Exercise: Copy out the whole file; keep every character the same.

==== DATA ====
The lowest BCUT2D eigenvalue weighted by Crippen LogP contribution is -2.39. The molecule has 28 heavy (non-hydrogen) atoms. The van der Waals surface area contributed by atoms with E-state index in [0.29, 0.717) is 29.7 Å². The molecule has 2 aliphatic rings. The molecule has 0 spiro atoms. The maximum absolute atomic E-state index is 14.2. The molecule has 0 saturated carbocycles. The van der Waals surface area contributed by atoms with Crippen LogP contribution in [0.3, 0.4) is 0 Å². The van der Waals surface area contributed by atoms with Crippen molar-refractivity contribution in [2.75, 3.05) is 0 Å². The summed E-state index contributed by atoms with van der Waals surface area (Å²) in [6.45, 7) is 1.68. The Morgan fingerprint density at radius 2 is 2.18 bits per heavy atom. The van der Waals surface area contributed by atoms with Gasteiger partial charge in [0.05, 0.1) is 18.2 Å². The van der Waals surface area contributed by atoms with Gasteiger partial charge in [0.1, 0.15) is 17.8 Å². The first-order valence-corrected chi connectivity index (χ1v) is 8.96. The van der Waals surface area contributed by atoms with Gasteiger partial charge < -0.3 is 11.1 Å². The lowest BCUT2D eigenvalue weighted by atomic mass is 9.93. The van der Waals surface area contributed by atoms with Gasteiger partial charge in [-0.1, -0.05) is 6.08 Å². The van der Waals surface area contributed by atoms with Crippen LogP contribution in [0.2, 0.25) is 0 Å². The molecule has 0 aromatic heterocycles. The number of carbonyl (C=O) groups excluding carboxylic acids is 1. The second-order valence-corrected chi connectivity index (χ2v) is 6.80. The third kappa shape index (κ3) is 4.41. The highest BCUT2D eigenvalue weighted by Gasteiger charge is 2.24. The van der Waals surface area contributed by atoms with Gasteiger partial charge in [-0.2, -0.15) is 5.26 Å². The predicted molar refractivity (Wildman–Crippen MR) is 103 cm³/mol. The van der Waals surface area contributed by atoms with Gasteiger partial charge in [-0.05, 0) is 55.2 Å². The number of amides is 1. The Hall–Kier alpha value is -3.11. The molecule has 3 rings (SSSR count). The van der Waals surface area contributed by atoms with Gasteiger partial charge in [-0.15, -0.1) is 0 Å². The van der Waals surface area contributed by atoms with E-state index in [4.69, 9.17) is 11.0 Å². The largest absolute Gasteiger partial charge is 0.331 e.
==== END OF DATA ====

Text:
The lowest BCUT2D eigenvalue weighted by Crippen LogP contribution is -2.39. The molecule has 28 heavy (non-hydrogen) atoms. The van der Waals surface area contributed by atoms with E-state index in [0.29, 0.717) is 29.7 Å². The molecule has 2 aliphatic rings. The molecule has 0 spiro atoms. The maximum absolute atomic E-state index is 14.2. The molecule has 0 saturated carbocycles. The van der Waals surface area contributed by atoms with Crippen LogP contribution in [0.3, 0.4) is 0 Å². The van der Waals surface area contributed by atoms with Crippen molar-refractivity contribution in [2.75, 3.05) is 0 Å². The summed E-state index contributed by atoms with van der Waals surface area (Å²) in [6.45, 7) is 1.68. The Morgan fingerprint density at radius 2 is 2.18 bits per heavy atom. The van der Waals surface area contributed by atoms with Gasteiger partial charge in [0.05, 0.1) is 18.2 Å². The van der Waals surface area contributed by atoms with Gasteiger partial charge in [0.1, 0.15) is 17.8 Å². The first-order valence-corrected chi connectivity index (χ1v) is 8.96. The van der Waals surface area contributed by atoms with Gasteiger partial charge < -0.3 is 11.1 Å². The lowest BCUT2D eigenvalue weighted by atomic mass is 9.93. The van der Waals surface area contributed by atoms with Gasteiger partial charge in [-0.1, -0.05) is 6.08 Å². The van der Waals surface area contributed by atoms with Crippen LogP contribution in [0.2, 0.25) is 0 Å². The molecule has 0 aromatic heterocycles. The number of carbonyl (C=O) groups excluding carboxylic acids is 1. The second-order valence-corrected chi connectivity index (χ2v) is 6.80. The third kappa shape index (κ3) is 4.41. The highest BCUT2D eigenvalue weighted by Gasteiger charge is 2.24. The van der Waals surface area contributed by atoms with Gasteiger partial charge in [-0.2, -0.15) is 5.26 Å². The predicted molar refractivity (Wildman–Crippen MR) is 103 cm³/mol. The van der Waals surface area contributed by atoms with Gasteiger partial charge in [-0.05, 0) is 55.2 Å². The number of amides is 1. The Hall–Kier alpha value is -3.11. The molecule has 3 rings (SSSR count). The van der Waals surface area contributed by atoms with Gasteiger partial charge in [-0.15, -0.1) is 0 Å². The van der Waals surface area contributed by atoms with E-state index in [4.69, 9.17) is 11.0 Å². The largest absolute Gasteiger partial charge is 0.331 e.